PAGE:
Cloud safety is becoming more and more undermined by cybercriminals who, rather than hacking computers directly, hack the main servers of cloud services. This means your data could still be held to ransom, just on a much larger scale among thousands of other users.

So, when considering an online backup option, look carefully for a service that supports revisioning where old versions of files are kept and are accessible if your backup files are also infected with ransomware. This table compares online backup options based on the different features they offer. If you choose an option that does not support revisioning, please ensure the service does not remain constantly connected to your main computer as even these files can be corrupted. With no alternative versions of your files, you will still lose your data.

By regularly updating with revisioning, all versions will be more recent and your loss can be minimised drastically. If ransomware changes the most recent backup, older versions should remain unchanged.

In summary: avoid infection

  • Keep your software and operating systems up to date.
  • Do not install applications from unfamiliar sources or untrusted websites.
  • Read permissions closely when requested by programs or apps.
  • Back up data and devices frequently.
  • Install and regularly update a quality anti-malware product such as Emsisoft Anti-Malware. Our software has a proven ability to capture and eliminate ransomware. Read about our performance against ransomware here with our behaviour blocker technology.
  • If infected, take every possible step to avoid paying. Every bitcoin in the hands of a cybercriminal increases the profitability and spread of this kind of malware. Emsisoft does not profit from emergencies. If you ever have a problem, please contact us.

Have a great (malware-free) day!

  • Eagereagle

    As usual, a concise, well written and easy to understand newsletter about safety, supported by examples and hints. Thank you Emsisoft for keeping us lay(wo)men abreast and when possible one step ahead of potential and serious damages. This being said, the end responsibility lays in our hands as individuals, to implement and maintain.

  • Sandra Thomas

    Emisoft is already looking after my software. Should I backup my files on to a USB?. TIA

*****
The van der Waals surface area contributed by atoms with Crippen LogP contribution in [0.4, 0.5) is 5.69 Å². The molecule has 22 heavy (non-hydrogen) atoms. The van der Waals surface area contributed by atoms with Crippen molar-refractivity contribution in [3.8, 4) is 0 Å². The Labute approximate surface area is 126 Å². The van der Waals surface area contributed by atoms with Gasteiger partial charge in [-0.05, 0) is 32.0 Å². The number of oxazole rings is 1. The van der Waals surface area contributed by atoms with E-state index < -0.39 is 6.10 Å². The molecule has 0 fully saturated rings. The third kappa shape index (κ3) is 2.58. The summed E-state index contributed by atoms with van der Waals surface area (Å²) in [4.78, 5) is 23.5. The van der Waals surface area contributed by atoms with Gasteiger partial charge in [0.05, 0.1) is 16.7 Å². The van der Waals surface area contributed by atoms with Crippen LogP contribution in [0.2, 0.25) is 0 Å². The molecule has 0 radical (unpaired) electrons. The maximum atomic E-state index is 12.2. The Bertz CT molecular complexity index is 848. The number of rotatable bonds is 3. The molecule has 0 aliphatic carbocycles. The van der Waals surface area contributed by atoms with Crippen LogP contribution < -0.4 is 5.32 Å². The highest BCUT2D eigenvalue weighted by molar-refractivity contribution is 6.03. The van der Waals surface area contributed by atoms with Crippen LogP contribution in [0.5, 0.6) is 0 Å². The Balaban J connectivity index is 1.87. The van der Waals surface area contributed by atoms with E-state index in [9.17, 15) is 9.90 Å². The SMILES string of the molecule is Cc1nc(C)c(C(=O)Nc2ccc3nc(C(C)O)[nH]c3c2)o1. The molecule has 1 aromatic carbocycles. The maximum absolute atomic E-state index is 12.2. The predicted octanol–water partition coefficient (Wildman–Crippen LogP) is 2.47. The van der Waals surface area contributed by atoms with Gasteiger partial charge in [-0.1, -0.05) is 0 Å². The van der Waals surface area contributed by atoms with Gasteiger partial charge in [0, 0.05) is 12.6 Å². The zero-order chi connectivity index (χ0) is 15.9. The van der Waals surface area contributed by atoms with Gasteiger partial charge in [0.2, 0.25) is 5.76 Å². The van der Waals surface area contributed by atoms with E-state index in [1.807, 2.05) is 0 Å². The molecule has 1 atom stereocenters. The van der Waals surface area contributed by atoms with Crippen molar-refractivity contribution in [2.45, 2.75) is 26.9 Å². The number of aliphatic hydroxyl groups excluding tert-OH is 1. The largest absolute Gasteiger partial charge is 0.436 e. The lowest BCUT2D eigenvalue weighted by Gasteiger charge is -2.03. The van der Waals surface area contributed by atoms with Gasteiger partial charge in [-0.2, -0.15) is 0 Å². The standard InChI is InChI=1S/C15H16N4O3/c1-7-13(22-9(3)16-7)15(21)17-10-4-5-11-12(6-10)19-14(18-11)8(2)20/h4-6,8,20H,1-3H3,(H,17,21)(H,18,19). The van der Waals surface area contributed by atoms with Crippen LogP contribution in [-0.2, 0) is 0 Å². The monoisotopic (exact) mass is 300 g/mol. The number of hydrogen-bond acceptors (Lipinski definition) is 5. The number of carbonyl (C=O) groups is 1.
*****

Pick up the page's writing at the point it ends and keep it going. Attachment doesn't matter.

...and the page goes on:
• David Biggar

      In a word, yes. Backups are another important part of keeping your data safe.

      • Sandra Thomas

        Thanks, Dave. Hope I can manage it. Hope it’s user friendly

  • cat1092

    This is what I’ve been stating in many of my Emsisoft Blog comments, no security plan being bulletproof, there has to be a Plan B. Just as with many phases of life, there’s a backup plan in place for when the bad or unexpected happens.

    I go both the online & external drive route, with the external being the main one, and I’ll always keep the first three backups (the first of which is before the computer is booted if removeable), as well as the last three, and have over 6TB in backup space & counting.

    It used to be, that I’d install an extra internal drive for this purpose, however when the various ‘crypto’ types of infections began to be known, changed to external for this purpose, and use a WinPE based backup that actually offers a bootable option & free (Macrium Reflect). Meaning the backup (full drive image) is running & Windows isn’t, which has it’s advantages. I also prevent Data loss by not using the ‘C’ drive for storage, rather another partition which is imaged 3x weekly, and also drop folders of importance onto various externals, as well as optical media, as soon as created.

    While both Emsisoft Anti Malware & Internet Security are AAA+ security options, there are times, and much of this lays on the back of the user, how much risk one takes or how far can one push their luck in visiting bad sites, or opening every email that promises the world & has a different type of payload than we expect, sooner or later, even the best of security will break if pushed to the limit.

    This is where the latest backups can come in handy. Sometimes to play it double safe, use the 2nd oldest, if not too old (less than a month & Data is stored elsewhere). May have to perform some updates & that of installed software, yet that’s better than a risk all approach, and most will be up & running again in 15-30 minutes, sometimes longer if the ‘C’ drive is loaded with software & excessive bloat. BTW, get rid of that bloat by uninstalling software not needed, and run Disk Cleanup using the ‘Clean up System Files’ option, or if running Windows 7, right click on Disk Cleanup & Run As Administrator. Don’t be surprised to find 3-5GB of useless garbage, and be sure to check Windows Update leftovers, and reboot after cleanup, it’ll appear that Windows Update is configuring again, all it’s doing is purging the update installers. After 2-3 years, this can be a massive file, more so if 5 or more years old & still on the original install.

    Don’t forget to run EAM or EIS afterwards.;-)

    Cat